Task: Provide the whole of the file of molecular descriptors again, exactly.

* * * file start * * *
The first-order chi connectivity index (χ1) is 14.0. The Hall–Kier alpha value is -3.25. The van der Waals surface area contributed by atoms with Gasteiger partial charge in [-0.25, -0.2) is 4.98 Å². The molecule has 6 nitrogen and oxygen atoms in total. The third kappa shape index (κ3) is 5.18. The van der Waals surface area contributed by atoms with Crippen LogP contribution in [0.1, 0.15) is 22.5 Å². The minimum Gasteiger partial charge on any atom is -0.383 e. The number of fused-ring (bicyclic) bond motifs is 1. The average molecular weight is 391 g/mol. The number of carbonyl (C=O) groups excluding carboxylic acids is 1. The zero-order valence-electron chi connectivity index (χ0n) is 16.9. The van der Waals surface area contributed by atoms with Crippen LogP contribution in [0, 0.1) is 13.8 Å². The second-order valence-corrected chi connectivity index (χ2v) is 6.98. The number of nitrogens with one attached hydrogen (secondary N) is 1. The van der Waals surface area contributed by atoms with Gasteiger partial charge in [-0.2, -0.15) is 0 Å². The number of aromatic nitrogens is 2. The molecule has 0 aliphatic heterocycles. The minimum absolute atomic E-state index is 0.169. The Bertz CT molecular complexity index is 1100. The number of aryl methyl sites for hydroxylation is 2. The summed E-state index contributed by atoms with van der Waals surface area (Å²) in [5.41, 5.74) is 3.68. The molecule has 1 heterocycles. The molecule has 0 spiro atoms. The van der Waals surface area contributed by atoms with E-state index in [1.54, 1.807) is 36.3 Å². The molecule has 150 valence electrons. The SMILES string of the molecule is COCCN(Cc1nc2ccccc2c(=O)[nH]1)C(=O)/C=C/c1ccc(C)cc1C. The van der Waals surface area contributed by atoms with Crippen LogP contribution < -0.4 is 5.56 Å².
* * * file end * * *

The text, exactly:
The first-order chi connectivity index (χ1) is 14.0. The Hall–Kier alpha value is -3.25. The van der Waals surface area contributed by atoms with Gasteiger partial charge in [-0.25, -0.2) is 4.98 Å². The molecule has 6 nitrogen and oxygen atoms in total. The third kappa shape index (κ3) is 5.18. The van der Waals surface area contributed by atoms with Crippen LogP contribution in [0.1, 0.15) is 22.5 Å². The minimum Gasteiger partial charge on any atom is -0.383 e. The number of fused-ring (bicyclic) bond motifs is 1. The average molecular weight is 391 g/mol. The number of carbonyl (C=O) groups excluding carboxylic acids is 1. The zero-order valence-electron chi connectivity index (χ0n) is 16.9. The van der Waals surface area contributed by atoms with Crippen LogP contribution in [0, 0.1) is 13.8 Å². The second-order valence-corrected chi connectivity index (χ2v) is 6.98. The number of nitrogens with one attached hydrogen (secondary N) is 1. The van der Waals surface area contributed by atoms with Gasteiger partial charge in [-0.2, -0.15) is 0 Å². The number of aromatic nitrogens is 2. The molecule has 0 aliphatic heterocycles. The minimum absolute atomic E-state index is 0.169. The Bertz CT molecular complexity index is 1100. The number of aryl methyl sites for hydroxylation is 2. The summed E-state index contributed by atoms with van der Waals surface area (Å²) in [5.41, 5.74) is 3.68. The molecule has 1 heterocycles. The molecule has 0 spiro atoms. The van der Waals surface area contributed by atoms with E-state index in [1.54, 1.807) is 36.3 Å². The molecule has 150 valence electrons. The SMILES string of the molecule is COCCN(Cc1nc2ccccc2c(=O)[nH]1)C(=O)/C=C/c1ccc(C)cc1C. The van der Waals surface area contributed by atoms with Crippen LogP contribution < -0.4 is 5.56 Å².